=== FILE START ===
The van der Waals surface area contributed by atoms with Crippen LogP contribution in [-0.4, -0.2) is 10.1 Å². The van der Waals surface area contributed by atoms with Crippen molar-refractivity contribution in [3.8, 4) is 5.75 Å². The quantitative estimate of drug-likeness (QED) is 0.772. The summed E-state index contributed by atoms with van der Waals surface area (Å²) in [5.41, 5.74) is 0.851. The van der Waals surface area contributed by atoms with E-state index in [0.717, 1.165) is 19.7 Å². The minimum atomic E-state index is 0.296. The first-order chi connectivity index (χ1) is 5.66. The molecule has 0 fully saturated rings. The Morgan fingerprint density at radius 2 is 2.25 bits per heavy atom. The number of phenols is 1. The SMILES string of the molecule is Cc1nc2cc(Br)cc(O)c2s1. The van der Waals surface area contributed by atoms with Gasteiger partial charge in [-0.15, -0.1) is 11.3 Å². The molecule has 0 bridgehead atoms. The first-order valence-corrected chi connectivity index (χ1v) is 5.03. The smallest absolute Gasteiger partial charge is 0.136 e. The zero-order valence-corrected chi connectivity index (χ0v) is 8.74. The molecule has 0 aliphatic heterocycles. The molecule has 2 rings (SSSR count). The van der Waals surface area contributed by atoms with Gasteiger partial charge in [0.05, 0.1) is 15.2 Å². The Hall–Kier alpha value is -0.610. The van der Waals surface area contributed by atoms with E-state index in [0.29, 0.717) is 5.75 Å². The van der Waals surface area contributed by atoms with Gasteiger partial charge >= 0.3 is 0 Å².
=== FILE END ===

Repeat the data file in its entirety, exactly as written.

The van der Waals surface area contributed by atoms with Crippen LogP contribution in [-0.4, -0.2) is 10.1 Å². The van der Waals surface area contributed by atoms with Crippen molar-refractivity contribution in [3.8, 4) is 5.75 Å². The quantitative estimate of drug-likeness (QED) is 0.772. The summed E-state index contributed by atoms with van der Waals surface area (Å²) in [5.41, 5.74) is 0.851. The van der Waals surface area contributed by atoms with E-state index in [0.717, 1.165) is 19.7 Å². The minimum atomic E-state index is 0.296. The first-order chi connectivity index (χ1) is 5.66. The molecule has 0 fully saturated rings. The Morgan fingerprint density at radius 2 is 2.25 bits per heavy atom. The number of phenols is 1. The SMILES string of the molecule is Cc1nc2cc(Br)cc(O)c2s1. The van der Waals surface area contributed by atoms with Gasteiger partial charge in [-0.15, -0.1) is 11.3 Å². The molecule has 0 bridgehead atoms. The first-order valence-corrected chi connectivity index (χ1v) is 5.03. The smallest absolute Gasteiger partial charge is 0.136 e. The zero-order valence-corrected chi connectivity index (χ0v) is 8.74. The molecule has 0 aliphatic heterocycles. The molecule has 2 rings (SSSR count). The van der Waals surface area contributed by atoms with Gasteiger partial charge in [0.05, 0.1) is 15.2 Å². The Hall–Kier alpha value is -0.610. The van der Waals surface area contributed by atoms with E-state index in [0.29, 0.717) is 5.75 Å². The van der Waals surface area contributed by atoms with Gasteiger partial charge >= 0.3 is 0 Å².